The French nobility selected Philip of Valois, a cousin of the last king through the male line. Y He was chosen in preference to King Edward III of England, whose mother was the daughter of the late king, Philip IV. In 1340, Edward claimed the title “King of France.” 1. Controversy Over Succession
2. French Land Belonging to English Kings A longer standing issue was the status of lands within France that belonged to English kings. Edward was actually a vassal of Philip’s, holding sizable French territories as fiefs from the king of France [it went back to the Norman conquest].
3. Conflict Over Flanders Flanders has a profitable wool industry. Flanders wants its independence from French control. Asks England for help. Flanders is located here… It is sometimes referred to as the ‘dagger’ pointing at the ‘heart’ of England!
4. A Struggle for National Identity France was NOT a united country before the war began. The French king only controlled about half of the country.
Military Characteristics The War was a series of short raids and expeditions punctuated by a few major battles, marked off by truces or ineffective treaties.
French Advantages Population of about 16,000,000. Far richer and more populous than England. At one point, the French fielded an army of over 50,000 at most, Britain mustered only 32,000.
British Advantages In almost every engagement, the English were outnumbered, yet the British won most of the early battles due to their advanced weapons and technologies. Y Britain’s most successful strategies: / Avoid pitched battles. / Engage in quick, profitable raids N Steal what you can. N Destroy everything else. N Capture enemy knights to hold for ransom.
The English had access to a new weapon called the longbow. Its arrows had more penetrating power than a bolt from a crossbow. Y Could pierce an inch of wood or the armor of a knight at 200 yards! A longbow could be fired more rapidly. Y 6 arrows per minute. The Longbow as a Weapon
The British Longbow: The Battle of Poitiers, 1356
The Effective Use of the Cannon at Poitiers, 1 356 Gunpowder was introduced into Europe from China in the first half of the 13th century. Guns are first mentioned in a 1326 manuscript depicting a vase- shaped cannon firing a large arrow. Cannons were used by the English at the battles of Crecy (1346), Poitiers (1356) and Agincourt (1415).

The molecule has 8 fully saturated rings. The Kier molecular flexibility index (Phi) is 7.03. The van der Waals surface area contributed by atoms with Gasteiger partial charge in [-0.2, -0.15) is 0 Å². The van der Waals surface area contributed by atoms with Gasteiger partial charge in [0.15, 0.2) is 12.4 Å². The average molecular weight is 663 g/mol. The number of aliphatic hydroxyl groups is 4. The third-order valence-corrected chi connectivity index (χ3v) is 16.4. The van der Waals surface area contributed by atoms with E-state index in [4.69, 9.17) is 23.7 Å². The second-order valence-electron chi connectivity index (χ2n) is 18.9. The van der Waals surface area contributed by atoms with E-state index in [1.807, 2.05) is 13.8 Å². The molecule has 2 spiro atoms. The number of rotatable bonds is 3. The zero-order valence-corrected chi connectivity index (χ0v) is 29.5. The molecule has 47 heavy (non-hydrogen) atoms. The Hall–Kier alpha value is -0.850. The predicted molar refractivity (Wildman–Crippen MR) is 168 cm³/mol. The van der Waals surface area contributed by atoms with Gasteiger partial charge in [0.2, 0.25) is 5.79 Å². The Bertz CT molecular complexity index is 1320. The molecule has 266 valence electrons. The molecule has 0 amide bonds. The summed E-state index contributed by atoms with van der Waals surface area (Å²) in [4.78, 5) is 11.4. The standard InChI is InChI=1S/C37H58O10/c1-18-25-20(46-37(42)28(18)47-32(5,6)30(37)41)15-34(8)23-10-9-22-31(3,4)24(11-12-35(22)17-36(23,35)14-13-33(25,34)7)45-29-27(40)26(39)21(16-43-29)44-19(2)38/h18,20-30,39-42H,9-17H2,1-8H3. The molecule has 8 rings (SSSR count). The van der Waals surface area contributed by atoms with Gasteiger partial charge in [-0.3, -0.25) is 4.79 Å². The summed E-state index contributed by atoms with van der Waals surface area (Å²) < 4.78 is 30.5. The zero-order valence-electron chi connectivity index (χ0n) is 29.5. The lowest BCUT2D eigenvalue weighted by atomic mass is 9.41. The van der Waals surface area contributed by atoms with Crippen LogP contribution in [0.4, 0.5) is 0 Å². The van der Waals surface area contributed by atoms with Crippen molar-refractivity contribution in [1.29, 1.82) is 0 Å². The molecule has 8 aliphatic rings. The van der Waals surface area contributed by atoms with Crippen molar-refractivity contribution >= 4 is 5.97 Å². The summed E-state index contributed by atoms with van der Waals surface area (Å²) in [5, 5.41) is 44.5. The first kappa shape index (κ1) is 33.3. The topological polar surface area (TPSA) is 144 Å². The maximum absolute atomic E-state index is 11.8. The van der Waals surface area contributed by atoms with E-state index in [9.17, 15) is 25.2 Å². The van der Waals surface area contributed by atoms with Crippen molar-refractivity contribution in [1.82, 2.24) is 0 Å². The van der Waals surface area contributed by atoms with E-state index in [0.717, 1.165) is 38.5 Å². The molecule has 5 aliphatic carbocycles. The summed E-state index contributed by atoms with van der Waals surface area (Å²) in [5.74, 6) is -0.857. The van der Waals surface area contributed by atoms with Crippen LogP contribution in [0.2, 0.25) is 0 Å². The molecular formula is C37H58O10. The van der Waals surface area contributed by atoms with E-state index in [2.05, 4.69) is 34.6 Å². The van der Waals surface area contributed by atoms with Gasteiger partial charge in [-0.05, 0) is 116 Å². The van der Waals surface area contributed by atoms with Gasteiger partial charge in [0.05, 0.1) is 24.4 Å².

Trouble in France: The Jacquerie, 1 358 In the confusion and unrest following the French disaster at the battle of Poitiers, this rural movement began. It was a response to the longstanding economic and political grievances in the countryside worsened by warfare. The rebels were defeated by aristocratic armies.
Meanwhile in England … Peasant Revolt in 1381 was put down by King Richard II [r. 1377-1399]. Parliament elected Henry IV [r. 1399-1413]. Henry IV signed a truce with France ending the French and British hostilities [for the time being, at least].
King Henry V (r. 1412 - 1422 ) Renewed his family’s claim to the French throne. At Agincourt in 1415, the English, led by Henry himself, goaded a larger French army into attacking a fortified English position. Y With the aid of the dukes of Burgundy, the English won and Henry gained control over Normandy, Paris, and much of northern France!
Treaty of Troyes (1420) Charles VI’s son [the future Charles VII], was declared illegitimate and disinherited. Henry V married Catherine, the daughter of Charles VI. Y Henry was declared the legitimate heir to the French throne! A final English victory seemed assured, but both Charles VI and Henry V died in 1422. This left Henry’s infant son, Henry VI [r. 1422- 1461], to inherit BOTH thrones.
The French “Reconquest” The two kings’ deaths ushered in the final stage of the 100 Years’ War [1422-1453]. In 1429, Charles VII (who was later brought back to be king of France because he was NOT English) with the help of Joan of Arc, was able to defeat the English at the siege of Orleans. Y This began the reconquest of the north of France.
Joan of Arc (1412 - 1432) Was from an area of Burgundy that had suffered under English rule. Like many medieval mystics, she reported regular visions of divine revelation. Y Her “voices” told her to go to the king and assist him in driving out the English. She dressed like a man and was Charles’ most charismatic and feared military leader!
Joan Announces the Capture of Orleans to the King
Joan of Arc (1412 - 1432) She brought inspiration and a sense of national identity and self-confidence. With her aid, the king was crowned at Reims [ending the “disinheritance”]. She was captured during an attack on Paris and fell into English hands. Y Because of her “unnatural dress” and claim to divine guidance, she was condemned and burned as a heretic in 1432. Y She was later declared innocent in 1456 and even canonized as a saint in 1920.
The End of the War Despite Joan’s capture, the French advance continued. By 1450 the English had lost all their major centers except Calais. In 1453 the French armies captured an English-held fortress. Y This was the last battle of the war. There was not treaty, only a cessation of hostilities.
France Becomes Unified! France in 1337 France in 1453
Why does this matter? Think about feudalism- to whom did knights pledge their loyalty? What about during the war, to whom did knights pledge loyalty? How does the war begin? Why does it matter if your leader is French or English born? Define patriotism. Define nationalism.